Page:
When we gave you guys a quick look at Polaroid’s latest smartphones, we noted that one device in particular — the Polaroid Selfie — looked a lot like the Oppo N3. That comparison was made mainly due to the device’s top-mounted swivel camera, a module that allows you to take either rear or front photos with the simple swing of the puck holding the camera and LED flash.
But the bad news for Polaroid is that we weren’t the only ones who noticed this similarity. The aforementioned Oppo caught wind of Polaroid’s goods from CES earlier this week themselves, and you can imagine they weren’t necessarily delighted with what they saw.
There is one fundamental difference between the modules on the Oppo N3 and the Polaroid Selfie: the former’s camera swivel is motorized and can be moved without having to touch it, while the Polaroid Selfie requires manual adjustment.
Of course, that doesn’t mean much considering the Oppo N1 (pictured to the right, review right here) first brought this interesting design in manual fashion, so Oppo has dibs to the “first” and “mine” claims on both fronts.
And if Oppo is to be believed, this isn’t a simple call-out: they’ve actually patented this design, and they tell Phandroid that they won’t hesitate to pursue legal action to make sure they protect what’s rightfully theirs. Said in context by Oppo:
OPPO has not licensed the design of the rotating camera to any third parties, nor has us done that in any OEM way. We will continue to keep track of the event and reserves the right to take further legal action.
The word “design” in the quote above is worth noting, as there is a clear distinction between a utility patent (one that describes a function) and a design patent (one that describes the implementation or design of a function) according to the USPTO.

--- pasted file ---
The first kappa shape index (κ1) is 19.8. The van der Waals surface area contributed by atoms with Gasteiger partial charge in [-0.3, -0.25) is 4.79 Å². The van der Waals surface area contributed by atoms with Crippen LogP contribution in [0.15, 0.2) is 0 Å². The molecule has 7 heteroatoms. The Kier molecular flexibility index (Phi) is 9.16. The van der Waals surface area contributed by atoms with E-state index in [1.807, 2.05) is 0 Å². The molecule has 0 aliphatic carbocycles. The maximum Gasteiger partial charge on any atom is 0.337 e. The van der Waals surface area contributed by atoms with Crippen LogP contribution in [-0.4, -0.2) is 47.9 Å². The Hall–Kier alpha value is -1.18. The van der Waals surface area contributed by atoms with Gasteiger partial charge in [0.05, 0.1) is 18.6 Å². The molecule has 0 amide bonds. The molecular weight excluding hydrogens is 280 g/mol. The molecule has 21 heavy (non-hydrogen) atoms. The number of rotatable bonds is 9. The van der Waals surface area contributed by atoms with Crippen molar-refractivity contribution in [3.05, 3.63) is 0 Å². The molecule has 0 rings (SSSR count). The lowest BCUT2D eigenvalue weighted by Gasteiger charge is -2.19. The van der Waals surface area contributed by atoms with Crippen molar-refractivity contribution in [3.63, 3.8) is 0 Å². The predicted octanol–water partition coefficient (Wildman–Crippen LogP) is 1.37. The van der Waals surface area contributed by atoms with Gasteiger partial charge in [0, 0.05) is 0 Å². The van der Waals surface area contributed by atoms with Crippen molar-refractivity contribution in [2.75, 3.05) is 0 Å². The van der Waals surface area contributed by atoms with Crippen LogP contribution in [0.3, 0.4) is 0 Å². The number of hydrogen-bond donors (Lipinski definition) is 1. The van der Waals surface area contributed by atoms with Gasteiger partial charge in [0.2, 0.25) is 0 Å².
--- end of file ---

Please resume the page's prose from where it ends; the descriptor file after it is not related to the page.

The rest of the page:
It’s possible Oppo is referring to the design of the swivel, which they certainly have grounds to call foul on considering the two modules look almost indistinguishable. Of course, if Oppo’s patent was registered at a different patent office that recognizes different definitions, things could be a bit iffy.
That tidbit also becomes very noteworthy when you consider Oppo wasn’t the first to utilize a swiveling camera. Samsung’s old PocketPC device i700 — seen below — had a swiveling camera of its own, though the design of it is much different. (Thanks to Hoby in the comments section for the assist!)
Phandroid attempted to track down the patents in question in either the United States Patent and Trademark Office or Chinese patent and trademark offices to see if we can gain a better understanding of what Oppo believes Polaroid is infringing, but we have been unable to find them as of the time of this writing.
We’ve requested a copy or a link to the patents from Oppo, but in the meantime we can’t help but to think they have pretty good reason to feel slighted. We’ve reached out to both Oppo and Polaroid for further comment, and will provide updates as we get them.